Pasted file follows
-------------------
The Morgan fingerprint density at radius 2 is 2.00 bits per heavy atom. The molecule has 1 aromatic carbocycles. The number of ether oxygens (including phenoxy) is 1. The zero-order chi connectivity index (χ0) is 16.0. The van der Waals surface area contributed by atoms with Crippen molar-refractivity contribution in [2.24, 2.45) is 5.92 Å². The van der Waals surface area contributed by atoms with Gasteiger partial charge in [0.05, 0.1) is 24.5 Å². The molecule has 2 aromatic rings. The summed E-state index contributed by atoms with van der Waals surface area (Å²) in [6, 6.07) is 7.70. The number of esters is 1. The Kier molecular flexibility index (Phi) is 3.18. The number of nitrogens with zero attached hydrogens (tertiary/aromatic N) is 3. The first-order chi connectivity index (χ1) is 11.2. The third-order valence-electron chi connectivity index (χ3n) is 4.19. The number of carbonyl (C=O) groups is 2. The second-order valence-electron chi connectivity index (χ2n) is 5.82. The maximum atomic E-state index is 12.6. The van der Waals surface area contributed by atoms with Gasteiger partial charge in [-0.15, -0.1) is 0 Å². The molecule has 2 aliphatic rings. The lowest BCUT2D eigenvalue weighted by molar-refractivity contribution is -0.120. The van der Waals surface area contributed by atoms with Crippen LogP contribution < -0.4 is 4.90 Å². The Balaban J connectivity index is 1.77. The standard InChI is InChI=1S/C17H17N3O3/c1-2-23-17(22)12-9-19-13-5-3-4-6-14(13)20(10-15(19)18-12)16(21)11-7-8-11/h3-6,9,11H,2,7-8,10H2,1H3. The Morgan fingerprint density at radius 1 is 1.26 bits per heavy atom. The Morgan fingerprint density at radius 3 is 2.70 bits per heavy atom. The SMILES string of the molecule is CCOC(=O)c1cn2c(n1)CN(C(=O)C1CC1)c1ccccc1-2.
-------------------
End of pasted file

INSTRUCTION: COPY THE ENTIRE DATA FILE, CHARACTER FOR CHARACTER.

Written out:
The Morgan fingerprint density at radius 2 is 2.00 bits per heavy atom. The molecule has 1 aromatic carbocycles. The number of ether oxygens (including phenoxy) is 1. The zero-order chi connectivity index (χ0) is 16.0. The van der Waals surface area contributed by atoms with Crippen molar-refractivity contribution in [2.24, 2.45) is 5.92 Å². The van der Waals surface area contributed by atoms with Gasteiger partial charge in [0.05, 0.1) is 24.5 Å². The molecule has 2 aromatic rings. The summed E-state index contributed by atoms with van der Waals surface area (Å²) in [6, 6.07) is 7.70. The number of esters is 1. The Kier molecular flexibility index (Phi) is 3.18. The number of nitrogens with zero attached hydrogens (tertiary/aromatic N) is 3. The first-order chi connectivity index (χ1) is 11.2. The third-order valence-electron chi connectivity index (χ3n) is 4.19. The number of carbonyl (C=O) groups is 2. The second-order valence-electron chi connectivity index (χ2n) is 5.82. The maximum atomic E-state index is 12.6. The van der Waals surface area contributed by atoms with Gasteiger partial charge in [-0.15, -0.1) is 0 Å². The molecule has 2 aliphatic rings. The lowest BCUT2D eigenvalue weighted by molar-refractivity contribution is -0.120. The van der Waals surface area contributed by atoms with Crippen LogP contribution < -0.4 is 4.90 Å². The Balaban J connectivity index is 1.77. The standard InChI is InChI=1S/C17H17N3O3/c1-2-23-17(22)12-9-19-13-5-3-4-6-14(13)20(10-15(19)18-12)16(21)11-7-8-11/h3-6,9,11H,2,7-8,10H2,1H3. The Morgan fingerprint density at radius 1 is 1.26 bits per heavy atom. The Morgan fingerprint density at radius 3 is 2.70 bits per heavy atom. The SMILES string of the molecule is CCOC(=O)c1cn2c(n1)CN(C(=O)C1CC1)c1ccccc1-2.